I had the pleasure to speak at the NetExplorateur Forum in Paris earlier this month. A highlight for me was meeting a trio of the NetExplorateurs of the Year for 2009. These folks are similar in their intelligence, enterprise, energy and affability. The apps that they created to earn the award were interestingly diverse, and attest to the range of capabilities that can be made available to people using Web technologies.
Ushahidi — which means ”testimony” in Swahili — was first used to crowdsource and map outbreaks of violence following elections in Kenya in 2008. Henry Addo, hailing from Ghana (and in pic to right, with me), recently joined the Ushahidi team, and was in Paris to receive well-deserved recognition for their work. I’m seeing references to Ushahidi’s systems everywhere these days, and it has been deployed to chart troubling activities in Gaza, the Congo, South Africa and elsewhere. Their maturing, open-source platform gives citizens the power to reports on events using their mobile phones, email and the Web. Geographic visualizations are created from these reports, for all to see and use.
Mobile banking is of growing importance in the developing world and elsewhere. M-banking provides the capability to accumulate savings, take out loans at reasonable interest rates, and to more fully participate in the global economy (OK … perhaps not such a wonderful privilege these days!). Brian Richardson, CEO of Wizzit, was named a NetExplorateur of the Year for bringing affordable mobile banking to people across networks and devices in South Africa, Zambia and Romania.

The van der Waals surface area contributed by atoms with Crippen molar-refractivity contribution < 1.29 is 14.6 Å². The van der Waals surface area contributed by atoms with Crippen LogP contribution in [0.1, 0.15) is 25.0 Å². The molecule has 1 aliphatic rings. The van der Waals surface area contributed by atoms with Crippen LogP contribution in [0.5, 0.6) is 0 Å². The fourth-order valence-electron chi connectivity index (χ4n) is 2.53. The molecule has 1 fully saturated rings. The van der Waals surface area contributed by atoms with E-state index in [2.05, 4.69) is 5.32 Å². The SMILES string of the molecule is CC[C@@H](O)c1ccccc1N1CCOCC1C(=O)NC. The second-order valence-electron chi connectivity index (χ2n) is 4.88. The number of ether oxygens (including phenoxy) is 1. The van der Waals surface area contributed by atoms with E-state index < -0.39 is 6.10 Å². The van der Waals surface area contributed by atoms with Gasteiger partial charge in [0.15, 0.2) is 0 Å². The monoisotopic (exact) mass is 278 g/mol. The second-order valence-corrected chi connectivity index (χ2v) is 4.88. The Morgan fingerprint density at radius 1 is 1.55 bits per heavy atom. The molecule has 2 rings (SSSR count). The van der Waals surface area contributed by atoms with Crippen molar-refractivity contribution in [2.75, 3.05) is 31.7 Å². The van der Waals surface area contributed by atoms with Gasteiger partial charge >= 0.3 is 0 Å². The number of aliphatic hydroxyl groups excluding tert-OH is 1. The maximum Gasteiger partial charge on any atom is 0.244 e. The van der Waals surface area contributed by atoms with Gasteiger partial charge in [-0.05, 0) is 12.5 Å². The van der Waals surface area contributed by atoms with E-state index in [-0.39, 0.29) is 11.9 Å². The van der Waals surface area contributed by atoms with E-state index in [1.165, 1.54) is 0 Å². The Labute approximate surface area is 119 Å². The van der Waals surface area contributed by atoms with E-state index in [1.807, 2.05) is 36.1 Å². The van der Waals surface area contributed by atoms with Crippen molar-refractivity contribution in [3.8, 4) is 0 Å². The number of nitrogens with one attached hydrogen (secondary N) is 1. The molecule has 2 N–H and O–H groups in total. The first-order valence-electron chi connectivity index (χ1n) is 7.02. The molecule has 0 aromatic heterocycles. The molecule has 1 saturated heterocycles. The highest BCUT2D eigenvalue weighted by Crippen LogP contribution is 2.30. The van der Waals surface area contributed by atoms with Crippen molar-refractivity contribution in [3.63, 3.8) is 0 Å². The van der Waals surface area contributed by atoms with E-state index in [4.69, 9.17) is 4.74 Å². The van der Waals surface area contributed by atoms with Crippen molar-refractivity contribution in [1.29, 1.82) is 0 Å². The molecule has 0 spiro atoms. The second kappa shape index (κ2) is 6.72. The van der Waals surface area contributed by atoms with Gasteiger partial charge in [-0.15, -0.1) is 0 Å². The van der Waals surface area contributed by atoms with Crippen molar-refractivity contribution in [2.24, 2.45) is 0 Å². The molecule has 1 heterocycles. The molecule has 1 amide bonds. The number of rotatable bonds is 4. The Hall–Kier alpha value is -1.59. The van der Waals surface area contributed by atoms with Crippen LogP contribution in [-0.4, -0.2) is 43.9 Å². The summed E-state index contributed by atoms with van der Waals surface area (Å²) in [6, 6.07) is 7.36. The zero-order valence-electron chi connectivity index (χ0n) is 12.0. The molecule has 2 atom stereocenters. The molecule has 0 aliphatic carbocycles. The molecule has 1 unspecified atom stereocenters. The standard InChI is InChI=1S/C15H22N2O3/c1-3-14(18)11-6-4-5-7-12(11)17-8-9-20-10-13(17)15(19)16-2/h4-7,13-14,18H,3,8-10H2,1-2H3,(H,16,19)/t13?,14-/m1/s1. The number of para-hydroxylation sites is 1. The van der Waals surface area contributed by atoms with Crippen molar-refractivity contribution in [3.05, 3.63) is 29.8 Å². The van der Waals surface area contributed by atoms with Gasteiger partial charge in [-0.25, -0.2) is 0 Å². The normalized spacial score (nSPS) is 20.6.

The last app I’ll describe is just plain fun. The product is the Sekai Camera, and Takahito Iguchi, from Tonchidot was in Paris to receive the award. With the software on your video/GPS/Web-enabled mobile phone (iPhone for now, but other platforms soon), you can capture video of the world around you, and then information just pops-up as overlays or “air tags” on the objects you are capturing. For example, you might be panning around a gallery in the Louvre, and selectable images of artwork, sounds from friends who were just there, the history of the artist, etc, start floating around the Louvre as viewed on your mobile device. You can add your own air tags too.
The growing value of the Web — whether in crisis, for commerce, or as a tool of creativity — continues to impress.